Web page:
A ransomware virus dubbed NullByte was reported by malware researchers to append the _nullbyte file extension to the files which it encrypts with a strong AES cipher. The name nullbyte originates from the NUL character in ASCII control code, suggesting that an experienced coder may be behind the virus. Further reports indicate the NullByte Ransomware has something to do with two other ransomware variants – DetoxCrypto and Serpico ransomware. The NullByte virus also demands a ransom payoff from the victims of the computers it infects in the size of 0.1 BTC which is approximately 60 US dollars.
|Short Description||The ransomware uses AES cipher with an asymmetric algorithm to have a decryption key different than the encryption one.|
|Symptoms||The ransomware will lock all your files with _nullbyte file extension appended to them and put a ransom note in your PC as well as lock it’s screen. The note states that you have to pay the equivalent of 60$ in Bitcoins for decryption.|
|Distribution Method||Spam Emails, Email Attachments, Suspicious Sites|
|Detection Tool|| See If Your System Has Been Affected by NullByte |
Malware Removal Tool
|User Experience||Join Our Forum to Discuss NullByte Ransomware|
|Data Recovery Tool||Windows Data Recovery by Stellar Phoenix Notice! This product scans your drive sectors to recover lost files and it may not recover 100% of the encrypted files, but only few of them, depending on the situation and whether or not you have reformatted your drive.|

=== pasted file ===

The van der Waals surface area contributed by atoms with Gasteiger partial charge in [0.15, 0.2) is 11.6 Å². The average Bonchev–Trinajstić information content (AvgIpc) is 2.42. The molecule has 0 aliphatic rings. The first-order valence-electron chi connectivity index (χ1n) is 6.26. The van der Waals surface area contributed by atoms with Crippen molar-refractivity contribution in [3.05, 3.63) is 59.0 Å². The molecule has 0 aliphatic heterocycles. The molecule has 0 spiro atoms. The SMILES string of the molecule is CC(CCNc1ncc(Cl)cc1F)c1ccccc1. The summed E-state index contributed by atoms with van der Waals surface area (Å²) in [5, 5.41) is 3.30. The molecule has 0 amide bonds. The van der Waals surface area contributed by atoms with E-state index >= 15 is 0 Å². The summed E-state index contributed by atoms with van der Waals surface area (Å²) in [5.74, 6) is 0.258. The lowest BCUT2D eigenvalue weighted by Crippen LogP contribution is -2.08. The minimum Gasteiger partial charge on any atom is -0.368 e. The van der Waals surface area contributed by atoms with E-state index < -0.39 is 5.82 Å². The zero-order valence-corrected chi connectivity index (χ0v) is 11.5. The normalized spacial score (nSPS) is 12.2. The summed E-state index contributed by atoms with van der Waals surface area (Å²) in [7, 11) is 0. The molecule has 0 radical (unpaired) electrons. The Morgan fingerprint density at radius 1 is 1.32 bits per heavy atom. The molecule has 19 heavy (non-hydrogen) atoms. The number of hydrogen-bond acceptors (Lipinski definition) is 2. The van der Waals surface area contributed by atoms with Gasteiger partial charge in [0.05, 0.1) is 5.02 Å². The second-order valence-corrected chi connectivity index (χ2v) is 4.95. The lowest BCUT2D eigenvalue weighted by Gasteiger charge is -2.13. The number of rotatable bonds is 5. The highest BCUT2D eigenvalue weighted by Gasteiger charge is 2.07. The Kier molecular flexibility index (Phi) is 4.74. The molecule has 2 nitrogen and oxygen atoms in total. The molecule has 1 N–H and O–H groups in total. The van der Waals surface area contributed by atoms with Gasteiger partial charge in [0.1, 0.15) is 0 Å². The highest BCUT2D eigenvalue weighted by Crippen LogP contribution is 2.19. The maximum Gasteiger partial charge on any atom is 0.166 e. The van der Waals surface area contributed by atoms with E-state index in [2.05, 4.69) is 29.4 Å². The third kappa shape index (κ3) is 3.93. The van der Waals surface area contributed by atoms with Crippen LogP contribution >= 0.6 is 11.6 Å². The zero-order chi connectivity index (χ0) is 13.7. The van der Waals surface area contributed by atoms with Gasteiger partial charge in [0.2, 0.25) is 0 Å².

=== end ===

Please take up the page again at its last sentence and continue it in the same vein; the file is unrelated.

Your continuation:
NullByte Virus – Distribution
The NullByte ransomware virus may use malvertising campaigns to distribute malicious URLs that may cause an infection when they are visited. Sometimes, potentially unwanted programs that are ad-supported (adware) may also be used to display browser redirects to such URL’s causing direct infection on user PCs.
Furthermore, the NullByte virus may also be dropped on the computer via other malware that may currently be residing on it.
NullByte Ransowmare – How Does It Work
NullByte ransomware may drop more than one files upon infection. The files it drops may be executable types of files of the following file formats:
→ .exe, .vbs, .bat, .dll, .cmd, .tmp
After the malicious files have been dropped, the NullByte virus may modify the Windows Registry Editor’s entries with a purpose of running it’s executables on system startup. The targeted registry keys that may be modified are the Run and RunOnce keys located in the following directories:
After this has been done, the NullByte ransomware virus may also run an auto executable operation that deletes the shadow volume copies. This may be done via a .bat file that is ran automatically, executing the following vssadmin command as an administrator:
→ vssadmin delete shadows /all /quiet
After the encryption process has started, the NullByte ransomware begins to scan the user’s computer for a wide variety of types of files to encrypt. The virus primarily looks for:
- Video files.
- Image files.
- Files that are associated with widely used programs, like Adobe Photoshop, Adobe Reader, Microsoft Office programs, etc.